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The Value of Expressing Uncertainty

The Value of Expressing Uncertainty

All models are wrong, but some are useful. – G.E.P. Box

Earlier this year, I caught up with a colleague at a national conference who had recently taken a new position in student affairs assessment.  Before she took the position we had discussed what to expect, but at this point she had been in the role for a few months so I was excited to hear how things were going.  We got the chance to discuss some of the requests she had been receiving and some of the projects she was working on. We got the chance to discuss early challenges and early successes.

A lot of the things that came up were common.  Requests by colleagues to demonstrate or “prove” that something was working.  Requests to measure the impact that a program was having on students. This discussion though, naturally led to a broader conversation about our role as assessment professionals and the value we provide.

As I reflected on my own experiences, I realized that my assessment contributions rarely “proved” something or provided definitive evidence in support of a specific program or decision.  Instead, some of the most valuable discussions I’ve had as an assessment professional have focused on the notion of uncertainty. Some of the value came in helping my colleagues contextualize the uncertainty of their assessment results.  Some of the value came in positing alternative explanations and subjecting those explanations to empirical scrutiny. Some of the value came in helping to ensure that any “data-driven” decisions are made with a clear understanding of how certain we are about the conclusions we were drawing from the data.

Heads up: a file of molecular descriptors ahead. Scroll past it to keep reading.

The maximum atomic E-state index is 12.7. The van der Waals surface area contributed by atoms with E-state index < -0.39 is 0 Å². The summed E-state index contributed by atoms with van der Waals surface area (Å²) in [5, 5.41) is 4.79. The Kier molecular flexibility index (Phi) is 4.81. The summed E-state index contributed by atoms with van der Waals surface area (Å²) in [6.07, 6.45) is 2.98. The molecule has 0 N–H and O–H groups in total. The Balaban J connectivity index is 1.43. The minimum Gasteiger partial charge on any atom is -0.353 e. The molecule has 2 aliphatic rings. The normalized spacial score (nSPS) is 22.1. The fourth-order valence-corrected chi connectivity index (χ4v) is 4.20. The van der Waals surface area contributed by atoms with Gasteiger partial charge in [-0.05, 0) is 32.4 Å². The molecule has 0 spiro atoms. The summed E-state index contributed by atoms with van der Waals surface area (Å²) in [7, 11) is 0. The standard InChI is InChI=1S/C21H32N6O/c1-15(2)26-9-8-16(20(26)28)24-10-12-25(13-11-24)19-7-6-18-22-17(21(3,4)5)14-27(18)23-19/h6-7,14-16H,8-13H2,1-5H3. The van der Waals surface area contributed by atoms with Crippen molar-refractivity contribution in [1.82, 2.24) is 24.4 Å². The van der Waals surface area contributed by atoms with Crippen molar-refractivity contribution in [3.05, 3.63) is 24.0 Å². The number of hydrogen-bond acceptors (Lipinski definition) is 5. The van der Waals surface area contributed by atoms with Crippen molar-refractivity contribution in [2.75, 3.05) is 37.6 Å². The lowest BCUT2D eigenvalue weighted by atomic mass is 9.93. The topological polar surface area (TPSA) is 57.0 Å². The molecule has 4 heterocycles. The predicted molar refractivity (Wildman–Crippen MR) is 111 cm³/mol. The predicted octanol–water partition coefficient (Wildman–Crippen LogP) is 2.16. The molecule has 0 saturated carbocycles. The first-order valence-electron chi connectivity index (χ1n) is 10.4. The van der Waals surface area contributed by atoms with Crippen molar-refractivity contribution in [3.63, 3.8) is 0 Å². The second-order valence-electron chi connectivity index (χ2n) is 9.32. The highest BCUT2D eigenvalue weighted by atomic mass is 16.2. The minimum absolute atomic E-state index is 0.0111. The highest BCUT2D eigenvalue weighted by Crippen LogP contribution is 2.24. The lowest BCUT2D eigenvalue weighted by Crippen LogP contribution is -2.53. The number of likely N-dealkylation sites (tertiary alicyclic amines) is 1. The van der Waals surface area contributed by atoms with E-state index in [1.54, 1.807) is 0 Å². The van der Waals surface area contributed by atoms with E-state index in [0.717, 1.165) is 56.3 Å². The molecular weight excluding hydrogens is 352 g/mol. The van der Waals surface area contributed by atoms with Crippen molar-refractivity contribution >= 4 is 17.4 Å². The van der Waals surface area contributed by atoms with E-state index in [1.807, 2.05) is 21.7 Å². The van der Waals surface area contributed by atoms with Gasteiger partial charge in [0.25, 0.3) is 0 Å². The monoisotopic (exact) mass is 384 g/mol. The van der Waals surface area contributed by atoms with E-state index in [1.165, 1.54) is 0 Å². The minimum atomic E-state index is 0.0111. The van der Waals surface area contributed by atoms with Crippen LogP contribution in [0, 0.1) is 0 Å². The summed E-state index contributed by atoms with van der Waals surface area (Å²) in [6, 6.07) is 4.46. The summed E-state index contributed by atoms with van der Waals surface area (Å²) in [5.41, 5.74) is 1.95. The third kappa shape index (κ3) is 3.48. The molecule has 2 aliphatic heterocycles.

Providing context and clearly articulating the level of certainty we have in our results is one of the most important tasks we have as assessment professionals.  Articulating our level of certainty though, requires striking a delicate balance. On the one hand, we want to be clear about the limitations of any analysis that we conduct so that our colleagues do not draw any invalid or suspect conclusions.  At the same time, we do not want to place so much emphasis on uncertainty that our results are dismissed or ignored. So how do we go about striking that balance? How do we discuss uncertainty in a way that it actually can add to the analysis? Furthermore, how do we go about increasing the certainty we have in our results?

How to Express Uncertainty